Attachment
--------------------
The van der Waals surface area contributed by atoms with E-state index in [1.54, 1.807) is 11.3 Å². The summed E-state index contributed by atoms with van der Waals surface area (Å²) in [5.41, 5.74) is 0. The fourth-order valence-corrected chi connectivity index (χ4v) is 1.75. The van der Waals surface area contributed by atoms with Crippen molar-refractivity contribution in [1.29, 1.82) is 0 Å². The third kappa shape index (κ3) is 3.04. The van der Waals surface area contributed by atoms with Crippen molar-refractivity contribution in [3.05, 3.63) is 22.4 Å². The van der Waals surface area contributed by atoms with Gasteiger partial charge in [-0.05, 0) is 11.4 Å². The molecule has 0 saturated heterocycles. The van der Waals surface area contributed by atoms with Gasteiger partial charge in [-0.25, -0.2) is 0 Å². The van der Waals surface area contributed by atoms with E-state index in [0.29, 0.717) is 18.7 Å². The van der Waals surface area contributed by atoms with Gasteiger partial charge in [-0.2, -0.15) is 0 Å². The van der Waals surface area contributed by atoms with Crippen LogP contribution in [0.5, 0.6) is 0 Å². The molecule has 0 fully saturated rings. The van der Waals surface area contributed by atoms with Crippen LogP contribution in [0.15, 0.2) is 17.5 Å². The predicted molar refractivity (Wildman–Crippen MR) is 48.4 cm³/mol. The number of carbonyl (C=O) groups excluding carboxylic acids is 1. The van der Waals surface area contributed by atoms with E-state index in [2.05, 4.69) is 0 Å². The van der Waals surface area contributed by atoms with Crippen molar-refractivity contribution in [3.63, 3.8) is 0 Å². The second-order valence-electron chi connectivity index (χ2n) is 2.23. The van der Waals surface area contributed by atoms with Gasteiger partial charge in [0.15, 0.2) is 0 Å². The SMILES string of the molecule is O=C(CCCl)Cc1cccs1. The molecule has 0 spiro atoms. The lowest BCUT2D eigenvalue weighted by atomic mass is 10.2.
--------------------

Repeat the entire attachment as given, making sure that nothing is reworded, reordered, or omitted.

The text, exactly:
The van der Waals surface area contributed by atoms with E-state index in [1.54, 1.807) is 11.3 Å². The summed E-state index contributed by atoms with van der Waals surface area (Å²) in [5.41, 5.74) is 0. The fourth-order valence-corrected chi connectivity index (χ4v) is 1.75. The van der Waals surface area contributed by atoms with Crippen molar-refractivity contribution in [1.29, 1.82) is 0 Å². The third kappa shape index (κ3) is 3.04. The van der Waals surface area contributed by atoms with Crippen molar-refractivity contribution in [3.05, 3.63) is 22.4 Å². The van der Waals surface area contributed by atoms with Gasteiger partial charge in [-0.05, 0) is 11.4 Å². The molecule has 0 saturated heterocycles. The van der Waals surface area contributed by atoms with Gasteiger partial charge in [-0.25, -0.2) is 0 Å². The van der Waals surface area contributed by atoms with E-state index in [0.29, 0.717) is 18.7 Å². The van der Waals surface area contributed by atoms with Gasteiger partial charge in [-0.2, -0.15) is 0 Å². The van der Waals surface area contributed by atoms with Crippen LogP contribution in [0.5, 0.6) is 0 Å². The molecule has 0 fully saturated rings. The van der Waals surface area contributed by atoms with Crippen LogP contribution in [0.15, 0.2) is 17.5 Å². The predicted molar refractivity (Wildman–Crippen MR) is 48.4 cm³/mol. The number of carbonyl (C=O) groups excluding carboxylic acids is 1. The van der Waals surface area contributed by atoms with E-state index in [2.05, 4.69) is 0 Å². The van der Waals surface area contributed by atoms with Crippen molar-refractivity contribution in [3.63, 3.8) is 0 Å². The second-order valence-electron chi connectivity index (χ2n) is 2.23. The van der Waals surface area contributed by atoms with Gasteiger partial charge in [0.15, 0.2) is 0 Å². The SMILES string of the molecule is O=C(CCCl)Cc1cccs1. The molecule has 0 spiro atoms. The lowest BCUT2D eigenvalue weighted by atomic mass is 10.2.